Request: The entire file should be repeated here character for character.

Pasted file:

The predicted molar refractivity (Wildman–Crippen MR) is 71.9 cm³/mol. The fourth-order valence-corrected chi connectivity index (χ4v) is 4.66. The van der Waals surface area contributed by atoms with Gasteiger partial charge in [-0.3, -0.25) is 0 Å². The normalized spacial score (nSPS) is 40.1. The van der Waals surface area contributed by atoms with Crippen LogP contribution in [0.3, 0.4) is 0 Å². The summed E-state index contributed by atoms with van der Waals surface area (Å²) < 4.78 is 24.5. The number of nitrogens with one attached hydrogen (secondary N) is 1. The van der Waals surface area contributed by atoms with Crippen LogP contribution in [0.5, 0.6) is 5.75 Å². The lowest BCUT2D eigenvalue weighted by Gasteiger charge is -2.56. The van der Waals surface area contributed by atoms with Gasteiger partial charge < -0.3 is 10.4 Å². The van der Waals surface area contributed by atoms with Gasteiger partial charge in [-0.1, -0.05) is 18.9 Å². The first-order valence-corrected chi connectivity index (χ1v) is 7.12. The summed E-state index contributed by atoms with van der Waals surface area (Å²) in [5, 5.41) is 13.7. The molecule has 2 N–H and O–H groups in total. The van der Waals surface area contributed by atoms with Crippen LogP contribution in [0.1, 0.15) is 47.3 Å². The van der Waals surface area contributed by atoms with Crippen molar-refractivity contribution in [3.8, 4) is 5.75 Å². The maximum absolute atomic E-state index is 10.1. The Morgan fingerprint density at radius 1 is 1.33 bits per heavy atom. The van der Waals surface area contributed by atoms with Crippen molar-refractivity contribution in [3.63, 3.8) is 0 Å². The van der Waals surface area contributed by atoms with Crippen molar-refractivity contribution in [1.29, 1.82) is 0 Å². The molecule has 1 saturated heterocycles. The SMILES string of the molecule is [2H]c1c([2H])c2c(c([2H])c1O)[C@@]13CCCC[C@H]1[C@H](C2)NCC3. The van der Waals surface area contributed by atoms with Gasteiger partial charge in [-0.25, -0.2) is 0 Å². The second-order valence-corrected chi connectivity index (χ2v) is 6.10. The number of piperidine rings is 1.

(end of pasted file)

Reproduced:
The predicted molar refractivity (Wildman–Crippen MR) is 71.9 cm³/mol. The fourth-order valence-corrected chi connectivity index (χ4v) is 4.66. The van der Waals surface area contributed by atoms with Gasteiger partial charge in [-0.3, -0.25) is 0 Å². The normalized spacial score (nSPS) is 40.1. The van der Waals surface area contributed by atoms with Crippen LogP contribution in [0.3, 0.4) is 0 Å². The summed E-state index contributed by atoms with van der Waals surface area (Å²) < 4.78 is 24.5. The number of nitrogens with one attached hydrogen (secondary N) is 1. The van der Waals surface area contributed by atoms with Crippen LogP contribution in [0.5, 0.6) is 5.75 Å². The lowest BCUT2D eigenvalue weighted by Gasteiger charge is -2.56. The van der Waals surface area contributed by atoms with Gasteiger partial charge < -0.3 is 10.4 Å². The van der Waals surface area contributed by atoms with Gasteiger partial charge in [-0.1, -0.05) is 18.9 Å². The first-order valence-corrected chi connectivity index (χ1v) is 7.12. The summed E-state index contributed by atoms with van der Waals surface area (Å²) in [5, 5.41) is 13.7. The molecule has 2 N–H and O–H groups in total. The van der Waals surface area contributed by atoms with Crippen LogP contribution in [0.1, 0.15) is 47.3 Å². The van der Waals surface area contributed by atoms with Crippen molar-refractivity contribution in [3.8, 4) is 5.75 Å². The maximum absolute atomic E-state index is 10.1. The Morgan fingerprint density at radius 1 is 1.33 bits per heavy atom. The van der Waals surface area contributed by atoms with Crippen molar-refractivity contribution in [3.63, 3.8) is 0 Å². The van der Waals surface area contributed by atoms with Crippen molar-refractivity contribution in [1.29, 1.82) is 0 Å². The molecule has 1 saturated heterocycles. The SMILES string of the molecule is [2H]c1c([2H])c2c(c([2H])c1O)[C@@]13CCCC[C@H]1[C@H](C2)NCC3. The van der Waals surface area contributed by atoms with Gasteiger partial charge in [-0.25, -0.2) is 0 Å². The second-order valence-corrected chi connectivity index (χ2v) is 6.10. The number of piperidine rings is 1.